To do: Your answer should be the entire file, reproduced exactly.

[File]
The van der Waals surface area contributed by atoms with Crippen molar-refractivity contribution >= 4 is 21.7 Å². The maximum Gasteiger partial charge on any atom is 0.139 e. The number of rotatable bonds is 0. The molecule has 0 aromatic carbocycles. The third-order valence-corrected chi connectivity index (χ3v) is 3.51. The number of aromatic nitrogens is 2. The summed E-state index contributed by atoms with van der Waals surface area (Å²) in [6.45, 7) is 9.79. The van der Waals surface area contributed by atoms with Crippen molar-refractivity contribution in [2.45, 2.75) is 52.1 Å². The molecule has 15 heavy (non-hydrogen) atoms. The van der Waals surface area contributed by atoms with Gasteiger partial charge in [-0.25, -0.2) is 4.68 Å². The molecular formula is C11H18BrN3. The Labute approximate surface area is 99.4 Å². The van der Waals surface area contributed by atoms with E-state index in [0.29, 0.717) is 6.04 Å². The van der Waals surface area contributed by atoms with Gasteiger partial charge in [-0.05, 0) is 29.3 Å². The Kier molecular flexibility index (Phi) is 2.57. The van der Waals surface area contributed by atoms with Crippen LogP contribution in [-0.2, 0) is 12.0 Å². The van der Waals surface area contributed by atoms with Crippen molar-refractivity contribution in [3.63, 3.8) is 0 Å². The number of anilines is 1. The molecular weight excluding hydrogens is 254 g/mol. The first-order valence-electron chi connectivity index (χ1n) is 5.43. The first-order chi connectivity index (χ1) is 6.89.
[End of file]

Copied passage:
The van der Waals surface area contributed by atoms with Crippen molar-refractivity contribution >= 4 is 21.7 Å². The maximum Gasteiger partial charge on any atom is 0.139 e. The number of rotatable bonds is 0. The molecule has 0 aromatic carbocycles. The third-order valence-corrected chi connectivity index (χ3v) is 3.51. The number of aromatic nitrogens is 2. The summed E-state index contributed by atoms with van der Waals surface area (Å²) in [6.45, 7) is 9.79. The van der Waals surface area contributed by atoms with Crippen molar-refractivity contribution in [2.45, 2.75) is 52.1 Å². The molecule has 15 heavy (non-hydrogen) atoms. The van der Waals surface area contributed by atoms with Gasteiger partial charge in [-0.25, -0.2) is 4.68 Å². The molecular formula is C11H18BrN3. The Labute approximate surface area is 99.4 Å². The van der Waals surface area contributed by atoms with E-state index in [0.29, 0.717) is 6.04 Å². The van der Waals surface area contributed by atoms with Gasteiger partial charge in [-0.05, 0) is 29.3 Å². The Kier molecular flexibility index (Phi) is 2.57. The van der Waals surface area contributed by atoms with Crippen LogP contribution in [-0.2, 0) is 12.0 Å². The van der Waals surface area contributed by atoms with Crippen molar-refractivity contribution in [3.63, 3.8) is 0 Å². The number of anilines is 1. The molecular weight excluding hydrogens is 254 g/mol. The first-order valence-electron chi connectivity index (χ1n) is 5.43. The first-order chi connectivity index (χ1) is 6.89.